In 1933, in Pontevedra (Galicia, Spain), was born Jorge José Carmelo Castillo. His father, businessman and traveler, emigrated to Argentina for political reasons, where he later died.
Castillo quits school very young, taking various jobs until he decided to become independent at age 17 in a studio apartment on the outskirts of Buenos Aires. That is when he begins his creative activity doing some crafts and writing screenplays for films and also writing a novel. He learns technical drawing while working in the engineering industry, and starts his interest in contemporary painting.
Since 1950 his interest in painting becomes more noticeable, focusing on it and making friends with some of the Galician painters of the time who also lived in Buenos Aires like Laxeiro, Colmeiro and Luis Manuel Seoane.
In 1953 he made a trip to northern Argentina, with intention of selling the watercolor paintings created there in Brazil, but fails and returns to Buenos Aires with empty pockets. By repeating this trip two years later, he is arrested at River Command Prison, where he spends three days. Thus he was decided to seek asylum in this prison, to work and raise money.
In 1956 he returned to Spain, something he gets thanks to the request for repatriation through the Spanish Embassy in Buenos Aires, which is granted on condition of military service in Zaragoza.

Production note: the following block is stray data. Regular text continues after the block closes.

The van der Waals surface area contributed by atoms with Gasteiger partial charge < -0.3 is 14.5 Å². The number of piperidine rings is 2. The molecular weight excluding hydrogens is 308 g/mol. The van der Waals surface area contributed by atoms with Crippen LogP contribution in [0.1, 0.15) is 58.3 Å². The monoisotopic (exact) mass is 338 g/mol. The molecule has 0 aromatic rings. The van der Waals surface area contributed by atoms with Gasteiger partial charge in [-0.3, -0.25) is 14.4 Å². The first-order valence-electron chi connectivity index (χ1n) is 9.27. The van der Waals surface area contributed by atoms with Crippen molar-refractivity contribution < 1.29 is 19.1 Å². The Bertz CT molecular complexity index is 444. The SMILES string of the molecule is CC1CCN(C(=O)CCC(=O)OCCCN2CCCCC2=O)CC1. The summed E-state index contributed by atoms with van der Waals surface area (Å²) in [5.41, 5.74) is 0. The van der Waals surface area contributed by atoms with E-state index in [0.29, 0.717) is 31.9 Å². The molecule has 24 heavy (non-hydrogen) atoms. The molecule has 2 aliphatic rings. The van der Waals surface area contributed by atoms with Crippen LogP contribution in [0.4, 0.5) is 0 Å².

Once the military service is done and a few days before leaving the barracks, an officer destroys many of the more than two hundred works that Castillo made in those eighteen months of service. With little money and with great difficulty finding work, he is forced to live on the street until late 1959. At this time he met Joan Mordó, owner of the Biosca Gallery.
In 1961 he married, and by then he is well known in Paris and has taken up residence in Barcelona. Two years later he was widowed.
He moved to Paris between 1966 and 1969, where he met his future wife, the Italian Marienza Binetti. During this time, his work breaks all boundaries, and is widely known both in Europe and the United States. Creates the triptych "Palomares", of a great size, which is inspired by the incident in which the american atomic bomb was lost in the Mediterranean and that caused a global impact.
Thanks to an invitation from the German Academic Council in 1969 he lives and works in Berlin, where he made many works (paintings, prints and sculptures) of large sizes. Castillo consolidates his fame thanks to many exhibitions such as the one performed at the Nationalgalerie in Berlin in 1970 or the exhibition devoted to his prints in the gallery Kestner-Gesellschaft in Hannover in 1973.
In 1979 he moved to New York, decision taken influenced by the good relationship with the Marlborough Gallery located in the Big Apple.
Castillo's work, mainly figurative, has a dreamlike, surreal themes in its beginnings, that will drift towards more intimate subjects and still lifes, in which he tries to eulogize everyday objects. Finally focusing on urban New York landscapes, that impressed him for their iconographic strength, and those large architectures make him explore endless plastic exercises very characteristic in his work.
It is in Santiago de Compostela where he has a permanent museum dedicated to his work, although his art can also be found in major museums around the world.